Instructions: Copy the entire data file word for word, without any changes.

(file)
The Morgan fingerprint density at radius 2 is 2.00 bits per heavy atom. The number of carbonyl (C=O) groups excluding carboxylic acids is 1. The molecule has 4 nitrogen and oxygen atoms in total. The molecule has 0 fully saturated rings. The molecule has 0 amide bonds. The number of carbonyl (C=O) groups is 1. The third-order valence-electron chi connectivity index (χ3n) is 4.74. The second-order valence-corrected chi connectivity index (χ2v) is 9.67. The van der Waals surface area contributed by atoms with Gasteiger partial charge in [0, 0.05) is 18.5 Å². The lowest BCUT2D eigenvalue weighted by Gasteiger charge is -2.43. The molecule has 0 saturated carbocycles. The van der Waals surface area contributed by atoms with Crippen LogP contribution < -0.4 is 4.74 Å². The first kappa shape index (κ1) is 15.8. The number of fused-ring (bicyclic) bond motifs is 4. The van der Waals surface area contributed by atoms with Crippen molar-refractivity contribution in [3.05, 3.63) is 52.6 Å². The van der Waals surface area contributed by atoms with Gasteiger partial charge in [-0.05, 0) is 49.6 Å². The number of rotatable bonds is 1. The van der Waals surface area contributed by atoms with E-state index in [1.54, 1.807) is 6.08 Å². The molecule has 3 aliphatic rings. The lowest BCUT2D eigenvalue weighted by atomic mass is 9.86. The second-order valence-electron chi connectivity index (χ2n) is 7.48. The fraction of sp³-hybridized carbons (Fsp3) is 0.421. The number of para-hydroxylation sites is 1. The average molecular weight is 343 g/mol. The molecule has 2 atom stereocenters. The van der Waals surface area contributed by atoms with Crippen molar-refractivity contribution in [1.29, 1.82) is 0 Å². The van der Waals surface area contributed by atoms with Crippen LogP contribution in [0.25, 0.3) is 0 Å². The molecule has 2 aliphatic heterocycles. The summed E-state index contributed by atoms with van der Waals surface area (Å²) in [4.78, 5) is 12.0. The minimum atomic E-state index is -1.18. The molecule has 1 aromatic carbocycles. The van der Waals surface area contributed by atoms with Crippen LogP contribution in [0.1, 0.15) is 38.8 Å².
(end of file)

The Morgan fingerprint density at radius 2 is 2.00 bits per heavy atom. The number of carbonyl (C=O) groups excluding carboxylic acids is 1. The molecule has 4 nitrogen and oxygen atoms in total. The molecule has 0 fully saturated rings. The molecule has 0 amide bonds. The number of carbonyl (C=O) groups is 1. The third-order valence-electron chi connectivity index (χ3n) is 4.74. The second-order valence-corrected chi connectivity index (χ2v) is 9.67. The van der Waals surface area contributed by atoms with Gasteiger partial charge in [0, 0.05) is 18.5 Å². The lowest BCUT2D eigenvalue weighted by Gasteiger charge is -2.43. The molecule has 0 saturated carbocycles. The van der Waals surface area contributed by atoms with Crippen LogP contribution < -0.4 is 4.74 Å². The first kappa shape index (κ1) is 15.8. The number of fused-ring (bicyclic) bond motifs is 4. The van der Waals surface area contributed by atoms with Crippen molar-refractivity contribution in [3.05, 3.63) is 52.6 Å². The van der Waals surface area contributed by atoms with Gasteiger partial charge in [-0.05, 0) is 49.6 Å². The number of rotatable bonds is 1. The van der Waals surface area contributed by atoms with E-state index in [1.54, 1.807) is 6.08 Å². The molecule has 3 aliphatic rings. The lowest BCUT2D eigenvalue weighted by atomic mass is 9.86. The second-order valence-electron chi connectivity index (χ2n) is 7.48. The fraction of sp³-hybridized carbons (Fsp3) is 0.421. The number of para-hydroxylation sites is 1. The average molecular weight is 343 g/mol. The molecule has 2 atom stereocenters. The van der Waals surface area contributed by atoms with Crippen molar-refractivity contribution in [1.29, 1.82) is 0 Å². The van der Waals surface area contributed by atoms with Crippen LogP contribution in [0.25, 0.3) is 0 Å². The molecule has 2 aliphatic heterocycles. The summed E-state index contributed by atoms with van der Waals surface area (Å²) in [4.78, 5) is 12.0. The minimum atomic E-state index is -1.18. The molecule has 1 aromatic carbocycles. The van der Waals surface area contributed by atoms with Crippen LogP contribution in [0.1, 0.15) is 38.8 Å².